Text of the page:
“Hey!” I scream, hitting and kicking the door. “GET OFF HER!” I scream as I attempt to knock it down. My eyes fill with tears as I am unable to break the lock. “Cassidy!” I shout again as her screams slowly grow quieter. “No, no…” I say, panicking as I turn to see an open stall beside the one Cassidy’s locked inside of. I run into it, stepping on top of the toilet to see. I lean over the top of the stall divider and inside of the next stall I see her, now silent, pressed up against the edge of the stall with some disgusting guy thrusting into her. “GET OFF HER!” I scream again, this time with tears running down my face. I reach down and take off one of my heels and lean as far as I could toward the rapist. I repeatedly hit him with the sharp end of my heel and he eventually stops thrusting into Cassidy and unlocks the stall to run out of it. I chase him out of the bathroom, throwing my heel at him as he escapes into the crowd. “RAPIST!” I scream as I throw the heel.
“What?” I hear Reed ask right beside me. Beside him Brent and Nova stood, looking just as concerned. They must have been getting a drink of water from the drinking fountain. “Who?!” Reed asks. “Did he hurt you?” He follows my finger as I point toward the direction of the rapist’s escape.
“No, he hurt Cassidy.” I say just before Reed and Brent sprint off to find him. I turn back into the bathroom to get Cassidy and feel Nova follow me in.
We make it over to the stall where Cassidy was laying on the ground, now passed out.
“Oh my god,” I cry out, collapsing to my knees beside her. I pick her upper body up and hug her tightly as Nova stands in the doorway of the stall. “No, no, no… If I hadn’t have scared her off this wouldn’t have happened, I’m such an idiot! She was drunk, I shouldn’t have let her go…”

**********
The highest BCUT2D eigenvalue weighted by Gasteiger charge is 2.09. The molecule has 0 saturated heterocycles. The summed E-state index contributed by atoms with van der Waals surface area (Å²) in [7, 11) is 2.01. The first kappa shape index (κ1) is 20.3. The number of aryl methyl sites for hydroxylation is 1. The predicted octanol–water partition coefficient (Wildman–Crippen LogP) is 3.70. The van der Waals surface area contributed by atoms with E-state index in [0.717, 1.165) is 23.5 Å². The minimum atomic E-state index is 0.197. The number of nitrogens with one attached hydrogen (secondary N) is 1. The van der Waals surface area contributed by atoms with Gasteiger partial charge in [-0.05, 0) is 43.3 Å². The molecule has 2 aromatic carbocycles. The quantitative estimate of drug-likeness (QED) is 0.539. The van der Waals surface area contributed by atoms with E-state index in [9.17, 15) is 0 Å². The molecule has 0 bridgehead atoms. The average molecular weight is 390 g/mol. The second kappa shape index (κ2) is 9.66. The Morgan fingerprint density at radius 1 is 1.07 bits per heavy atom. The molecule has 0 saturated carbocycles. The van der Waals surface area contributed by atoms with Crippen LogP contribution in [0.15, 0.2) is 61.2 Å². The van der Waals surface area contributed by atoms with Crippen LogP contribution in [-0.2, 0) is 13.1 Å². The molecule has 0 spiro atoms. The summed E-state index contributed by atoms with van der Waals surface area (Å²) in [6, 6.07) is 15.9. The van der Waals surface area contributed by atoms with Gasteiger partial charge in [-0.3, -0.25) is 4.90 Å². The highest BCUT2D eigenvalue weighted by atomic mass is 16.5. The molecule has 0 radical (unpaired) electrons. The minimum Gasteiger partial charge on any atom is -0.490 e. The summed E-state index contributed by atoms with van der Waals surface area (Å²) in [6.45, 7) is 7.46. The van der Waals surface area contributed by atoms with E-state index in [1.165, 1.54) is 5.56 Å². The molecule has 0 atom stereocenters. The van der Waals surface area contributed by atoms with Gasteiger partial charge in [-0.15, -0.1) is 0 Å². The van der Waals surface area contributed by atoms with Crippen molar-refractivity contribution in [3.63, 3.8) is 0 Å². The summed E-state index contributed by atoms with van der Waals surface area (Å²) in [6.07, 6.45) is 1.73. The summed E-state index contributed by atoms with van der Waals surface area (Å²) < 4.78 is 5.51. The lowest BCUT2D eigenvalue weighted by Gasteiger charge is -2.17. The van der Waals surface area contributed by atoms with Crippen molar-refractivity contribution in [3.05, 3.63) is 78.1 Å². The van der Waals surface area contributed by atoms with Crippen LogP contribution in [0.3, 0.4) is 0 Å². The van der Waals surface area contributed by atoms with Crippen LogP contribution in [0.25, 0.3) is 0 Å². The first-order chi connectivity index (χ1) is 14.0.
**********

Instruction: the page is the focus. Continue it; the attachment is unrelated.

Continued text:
“Lise, she’s bleeding,” Nova says, stopping my worried banter. I pull away to see Cassidy’s red-stained underwear.
“No, no,” I say shaking my head in a devastated disbelief. “I promised I’d never let this happen to her…” I say, wiping my tears. “We have to call for help,”
“On it,” Nova replies, stepping away. “Make sure she’s breathing, and keep her head propped up.” Her voice, reminding me of the voice of someone suddenly revealed to something so disturbing it’s dehumanizing, was stripped of its usual uplifting qualities. “Hello?” I hear her begin the call in the distance.
“I’m so, so sorry–” I whisper into Cassidy’s ear as I rock back and forth with her in my arms. “I will make sure from today on that you get what you need exactly when you need it, I promise you that. You’ll never have to wait for it ever again.”
The tears streamed down my face as I held my best friend, the only friend I really needed. And she needed a friend now more than ever, and I was going to be that. I owed her that much.
The rest of the night consisted of me getting a taxi to take us back to my dorm room. With Cassidy always beside me, I felt like I was finally doing something right. The ride back in the taxi was silent despite the few necessary remarks of the taxi driver. Otherwise, our thoughts filled the air instead of audible noise.
I sighed as I realized Cassidy was finally safe from the night, and our eyes were dry because we both had already cried out all the tears we could. She leaned on my shoulder as I watched the city lights pass through the window of the backseat. She didn’t make much noise and I didn’t question her. I could only imagine the trauma she had just gone through, so whatever behavior she presented now I knew I had to adapt to. She wasn’t her usual bubbly self. No, instead she was silent, quiet, hollow, broken, and violated. The only way I thought I could help was through holding her, reminding her she was safe now, and that we were going back to my room. That managed to satisfy her for the moment.
Through the silence, the drive seemed oddly peaceful despite the violent events of the night. I knew it was almost over as the sky was beginning to light up from the glow of the campus lights. Like the million little stars floating thousands of miles away in the night sky, the streetlights and lamps within dorms surrounding us lit the area, blocking out the night as much as possible. It was as if the lights were constellations pointing to a peaceful paradise where darkness was defeated. We turn the corner of my dorm’s street and I hear a voice from beside me break the increasing silence.
“You’re the only friend I need,” Cassidy whispers, reading my mind through closed eyes, suddenly awake.